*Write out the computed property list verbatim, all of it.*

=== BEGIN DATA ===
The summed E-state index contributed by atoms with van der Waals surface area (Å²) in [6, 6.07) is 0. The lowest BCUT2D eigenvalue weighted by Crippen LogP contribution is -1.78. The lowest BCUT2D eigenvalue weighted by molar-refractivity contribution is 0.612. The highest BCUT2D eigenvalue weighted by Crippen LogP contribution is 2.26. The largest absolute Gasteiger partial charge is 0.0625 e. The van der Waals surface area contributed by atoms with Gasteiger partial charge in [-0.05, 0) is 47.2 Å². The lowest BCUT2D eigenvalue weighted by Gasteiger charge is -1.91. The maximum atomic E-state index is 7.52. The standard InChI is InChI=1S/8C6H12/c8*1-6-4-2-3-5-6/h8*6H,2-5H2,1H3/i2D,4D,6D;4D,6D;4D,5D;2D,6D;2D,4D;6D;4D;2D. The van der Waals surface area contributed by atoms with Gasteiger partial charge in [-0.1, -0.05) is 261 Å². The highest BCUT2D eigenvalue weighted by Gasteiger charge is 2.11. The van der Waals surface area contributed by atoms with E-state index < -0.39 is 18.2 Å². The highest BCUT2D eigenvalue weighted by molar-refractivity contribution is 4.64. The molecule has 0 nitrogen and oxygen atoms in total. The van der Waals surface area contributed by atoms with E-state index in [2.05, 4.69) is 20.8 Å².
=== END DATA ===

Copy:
The summed E-state index contributed by atoms with van der Waals surface area (Å²) in [6, 6.07) is 0. The lowest BCUT2D eigenvalue weighted by Crippen LogP contribution is -1.78. The lowest BCUT2D eigenvalue weighted by molar-refractivity contribution is 0.612. The highest BCUT2D eigenvalue weighted by Crippen LogP contribution is 2.26. The largest absolute Gasteiger partial charge is 0.0625 e. The van der Waals surface area contributed by atoms with Gasteiger partial charge in [-0.05, 0) is 47.2 Å². The lowest BCUT2D eigenvalue weighted by Gasteiger charge is -1.91. The maximum atomic E-state index is 7.52. The standard InChI is InChI=1S/8C6H12/c8*1-6-4-2-3-5-6/h8*6H,2-5H2,1H3/i2D,4D,6D;4D,6D;4D,5D;2D,6D;2D,4D;6D;4D;2D. The van der Waals surface area contributed by atoms with Gasteiger partial charge in [-0.1, -0.05) is 261 Å². The highest BCUT2D eigenvalue weighted by Gasteiger charge is 2.11. The van der Waals surface area contributed by atoms with E-state index < -0.39 is 18.2 Å². The highest BCUT2D eigenvalue weighted by molar-refractivity contribution is 4.64. The molecule has 0 nitrogen and oxygen atoms in total. The van der Waals surface area contributed by atoms with E-state index in [2.05, 4.69) is 20.8 Å².